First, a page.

Mississippi Civil Rights Museum Tells A Difficult Story : NPR

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Mississippi, a battleground in the struggle for civil rights, has been slow to embrace its racist past. A new state-funded museum tells the story.



RACHEL MARTIN, HOST:

President Trump is drawing criticism from civil rights groups who are upset about his weekend plans. The president is scheduled to be in Jackson, Miss., tomorrow when the state opens a civil rights museum as part of bicentennial events. Mississippi is the setting for a key chapter in the nation’s struggle for equality. But the state has been slow to acknowledge the racism and violence in its past. The new museum now tells that difficult story. NPR’s Debbie Elliott has a preview.

PAMELA JUNIOR: OK, everybody, come on in.

DEBBIE ELLIOTT, BYLINE: As construction workers put up the last exhibits, Mississippi Civil Rights Museum Director Pamela Junior shows a small group the developing galleries.

JUNIOR: This is the beginning – Africans coming over through the transatlantic slave trade.

ELLIOTT: We journey through the Emancipation Proclamation and Reconstruction – then a turn into a room dominated by a tree, its limbs sprawling overhead.

JUNIOR: This tree here has a lot of symbolism to me because we’re walking into some deep times now. And it’s not only you see – think about the tree in lynching. But you look at the images – Jim Crow images that are up as leaves on the limbs of the trees. This is when it starts getting dark. Let’s go on in a little bit.

ELLIOTT: Junior says visitors will experience cramped and dark spaces as they move through the museum’s galleries.

JUNIOR: The movement was very uncomfortable. I want them to feel uncomfortable so they can understand that once they get out of this tunnel, that they’re going to come to light. And their challenge is to make Mississippi the best Mississippi that they can.

ELLIOTT: Junior says they will encourage visitors to leave the museum and then travel around the state to learn more at key historical sites. And there are plenty – Bryant’s Grocery, where Emmett Till was fatefully accused of flirting with a white shopkeeper, voting rights activist Fannie Lou Hamer’s grave and the Neshoba County memorial to three civil rights workers killed by the Ku Klux Klan during Freedom Summer.

HILLMAN FRAZIER: Mississippi’s ground zero when it comes to civil rights.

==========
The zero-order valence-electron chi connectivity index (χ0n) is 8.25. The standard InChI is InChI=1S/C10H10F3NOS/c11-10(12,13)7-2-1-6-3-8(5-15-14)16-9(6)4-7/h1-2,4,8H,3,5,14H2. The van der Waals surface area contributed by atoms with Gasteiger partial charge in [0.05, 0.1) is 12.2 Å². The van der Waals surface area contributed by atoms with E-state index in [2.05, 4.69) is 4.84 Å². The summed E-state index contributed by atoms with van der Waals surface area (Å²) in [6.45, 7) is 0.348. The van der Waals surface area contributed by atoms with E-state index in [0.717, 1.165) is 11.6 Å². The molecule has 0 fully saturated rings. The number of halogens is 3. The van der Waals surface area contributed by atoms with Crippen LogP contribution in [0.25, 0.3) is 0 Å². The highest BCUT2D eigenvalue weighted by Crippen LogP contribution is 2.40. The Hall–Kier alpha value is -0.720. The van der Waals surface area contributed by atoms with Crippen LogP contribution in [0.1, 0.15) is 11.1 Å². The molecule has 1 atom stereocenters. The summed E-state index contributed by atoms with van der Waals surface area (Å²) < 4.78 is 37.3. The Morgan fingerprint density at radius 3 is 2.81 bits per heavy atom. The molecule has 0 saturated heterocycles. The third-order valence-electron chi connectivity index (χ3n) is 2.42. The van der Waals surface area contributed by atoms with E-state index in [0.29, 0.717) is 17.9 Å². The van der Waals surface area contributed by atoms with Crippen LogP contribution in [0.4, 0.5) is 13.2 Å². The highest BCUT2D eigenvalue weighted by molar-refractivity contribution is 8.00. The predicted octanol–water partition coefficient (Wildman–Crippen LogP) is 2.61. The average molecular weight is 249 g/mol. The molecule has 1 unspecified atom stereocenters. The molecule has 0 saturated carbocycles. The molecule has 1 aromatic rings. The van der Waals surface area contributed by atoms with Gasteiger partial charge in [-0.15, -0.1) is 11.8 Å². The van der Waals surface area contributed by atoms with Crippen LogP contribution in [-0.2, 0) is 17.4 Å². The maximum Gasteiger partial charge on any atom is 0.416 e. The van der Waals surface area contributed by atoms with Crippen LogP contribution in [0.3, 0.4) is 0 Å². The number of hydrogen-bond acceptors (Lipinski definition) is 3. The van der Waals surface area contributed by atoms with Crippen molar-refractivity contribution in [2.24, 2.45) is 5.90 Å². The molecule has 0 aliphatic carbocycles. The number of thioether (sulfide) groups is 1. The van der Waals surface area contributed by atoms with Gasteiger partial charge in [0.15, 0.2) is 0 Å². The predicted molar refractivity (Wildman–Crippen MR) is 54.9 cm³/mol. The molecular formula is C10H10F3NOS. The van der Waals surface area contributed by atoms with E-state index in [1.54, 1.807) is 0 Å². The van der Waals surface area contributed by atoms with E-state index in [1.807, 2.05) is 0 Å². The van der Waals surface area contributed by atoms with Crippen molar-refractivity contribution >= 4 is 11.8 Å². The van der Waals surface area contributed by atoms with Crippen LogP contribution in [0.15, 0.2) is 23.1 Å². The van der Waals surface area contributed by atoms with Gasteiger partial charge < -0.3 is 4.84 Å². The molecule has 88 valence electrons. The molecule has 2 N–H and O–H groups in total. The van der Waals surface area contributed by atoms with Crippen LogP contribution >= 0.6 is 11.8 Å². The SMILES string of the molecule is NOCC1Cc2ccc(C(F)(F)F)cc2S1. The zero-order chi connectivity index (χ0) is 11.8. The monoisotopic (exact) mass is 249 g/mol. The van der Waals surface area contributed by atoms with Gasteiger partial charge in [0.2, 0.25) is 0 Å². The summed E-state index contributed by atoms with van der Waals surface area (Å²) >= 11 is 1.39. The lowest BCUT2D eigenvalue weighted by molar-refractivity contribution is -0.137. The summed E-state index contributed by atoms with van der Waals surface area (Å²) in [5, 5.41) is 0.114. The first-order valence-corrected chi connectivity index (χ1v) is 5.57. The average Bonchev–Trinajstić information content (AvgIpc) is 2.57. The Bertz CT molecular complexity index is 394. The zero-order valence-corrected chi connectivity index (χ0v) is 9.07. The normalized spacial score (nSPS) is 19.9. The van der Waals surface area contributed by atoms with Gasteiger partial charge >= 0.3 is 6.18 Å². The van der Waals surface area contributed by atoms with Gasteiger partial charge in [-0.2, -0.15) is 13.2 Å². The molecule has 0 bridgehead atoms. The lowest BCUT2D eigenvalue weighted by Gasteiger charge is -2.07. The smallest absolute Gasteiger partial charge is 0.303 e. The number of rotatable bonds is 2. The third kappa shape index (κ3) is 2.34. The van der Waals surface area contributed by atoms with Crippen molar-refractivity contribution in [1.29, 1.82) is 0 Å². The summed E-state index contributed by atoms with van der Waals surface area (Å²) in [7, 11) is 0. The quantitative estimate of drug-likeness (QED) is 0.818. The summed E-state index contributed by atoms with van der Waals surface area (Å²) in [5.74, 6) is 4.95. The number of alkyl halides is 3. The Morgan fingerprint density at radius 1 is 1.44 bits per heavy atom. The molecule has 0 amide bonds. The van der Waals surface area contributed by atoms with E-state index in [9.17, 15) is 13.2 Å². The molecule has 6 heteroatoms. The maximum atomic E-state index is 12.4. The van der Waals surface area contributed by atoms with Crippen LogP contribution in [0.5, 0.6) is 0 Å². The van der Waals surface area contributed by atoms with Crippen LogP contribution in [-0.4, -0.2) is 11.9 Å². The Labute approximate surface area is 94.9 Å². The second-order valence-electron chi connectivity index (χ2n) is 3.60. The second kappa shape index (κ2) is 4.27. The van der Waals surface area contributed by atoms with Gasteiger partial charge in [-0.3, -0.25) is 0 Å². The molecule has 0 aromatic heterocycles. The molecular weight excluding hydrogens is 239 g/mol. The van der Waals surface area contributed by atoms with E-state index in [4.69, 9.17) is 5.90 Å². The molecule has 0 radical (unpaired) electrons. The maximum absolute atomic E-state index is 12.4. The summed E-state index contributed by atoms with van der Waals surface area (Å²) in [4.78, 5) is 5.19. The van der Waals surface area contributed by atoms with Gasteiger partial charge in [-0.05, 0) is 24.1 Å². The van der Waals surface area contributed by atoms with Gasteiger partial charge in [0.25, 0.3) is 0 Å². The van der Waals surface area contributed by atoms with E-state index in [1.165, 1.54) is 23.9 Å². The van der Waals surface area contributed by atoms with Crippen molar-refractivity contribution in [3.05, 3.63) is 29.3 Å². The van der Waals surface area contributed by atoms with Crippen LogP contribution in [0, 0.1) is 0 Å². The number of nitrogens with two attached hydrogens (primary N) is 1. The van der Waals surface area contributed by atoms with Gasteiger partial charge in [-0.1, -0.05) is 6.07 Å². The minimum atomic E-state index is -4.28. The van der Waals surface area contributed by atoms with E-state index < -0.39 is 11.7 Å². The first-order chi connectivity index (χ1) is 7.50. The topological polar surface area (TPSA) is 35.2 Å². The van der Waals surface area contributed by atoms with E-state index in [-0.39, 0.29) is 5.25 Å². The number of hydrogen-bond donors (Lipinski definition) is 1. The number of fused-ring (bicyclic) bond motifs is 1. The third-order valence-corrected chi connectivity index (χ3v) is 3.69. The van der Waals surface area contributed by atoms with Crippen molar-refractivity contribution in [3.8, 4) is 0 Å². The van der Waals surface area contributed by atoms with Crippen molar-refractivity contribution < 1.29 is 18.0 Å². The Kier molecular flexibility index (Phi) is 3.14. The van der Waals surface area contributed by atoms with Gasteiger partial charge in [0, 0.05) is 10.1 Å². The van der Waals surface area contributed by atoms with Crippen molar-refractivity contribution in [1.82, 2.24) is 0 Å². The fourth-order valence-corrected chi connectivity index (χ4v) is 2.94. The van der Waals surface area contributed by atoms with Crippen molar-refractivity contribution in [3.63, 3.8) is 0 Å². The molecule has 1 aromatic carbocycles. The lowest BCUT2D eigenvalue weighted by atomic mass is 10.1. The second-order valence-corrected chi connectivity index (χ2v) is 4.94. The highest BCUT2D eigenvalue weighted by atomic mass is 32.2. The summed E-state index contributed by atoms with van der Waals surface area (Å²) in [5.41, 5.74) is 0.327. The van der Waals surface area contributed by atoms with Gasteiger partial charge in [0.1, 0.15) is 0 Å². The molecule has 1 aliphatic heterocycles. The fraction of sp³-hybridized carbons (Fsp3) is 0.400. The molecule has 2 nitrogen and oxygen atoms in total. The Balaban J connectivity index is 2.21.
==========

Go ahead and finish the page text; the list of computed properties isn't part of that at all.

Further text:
ELLIOTT: State Senator Hillman Frazier of Jackson was instrumental in getting legislation passed for the new museum and served on the planning committee. It was a long time coming, he says.

FRAZIER: Folks thought we should forget about that part of history. Don’t tell the story. And just don’t bring up anything that – it’s painful. But that’s part of our history.

ELLIOTT: Civil rights tourism has taken off in other states – for instance, in Alabama, where the Birmingham Civil Rights Institute and the Rosa Parks Museum in Montgomery are a big draw. In 2006, Republican Governor Haley Barbour helped push the Mississippi project forward, seeing the economic benefit. But to secure funding from the legislature, Frazier says the civil rights museum was paired with a state history museum, giving lawmakers political cover to approve it.

FRAZIER: Some just didn’t want to vote for a straight-up civil rights museum because of just what they represent. And they just didn’t want to bring those issues up.

ELLIOTT: State officials reject the idea that the dual museums represent a continuation of the separate but equal doctrine and say they complement one another. Set in downtown Jackson near the state archives, the two buildings are joined by a common lobby. The history museum gives a broad overview.

(SOUNDBITE OF ARCHIVED RECORDING)

UNIDENTIFIED MAN: The Civil War transformed Mississippi.

ELLIOTT: It spans from the Stone Age and Native American cultures through the Great Mississippi River Flood of 1927 to Hurricane Katrina. The civil rights museum brings a deeper focus to the 30-year period when Mississippi was at the center of the movement. Foot soldiers have donated artifacts, including the family of murdered Hattiesburg NAACP leader Vernon Dahmer. He was targeted for offering to pay the poll tax for African-Americans who wanted to vote. Dahmer was killed in 1966, when the KKK firebombed his home and surrounded it, waiting to shoot to death anyone who tried to escape the burning house.

ELLIE DAHMER: That was a horrible night.

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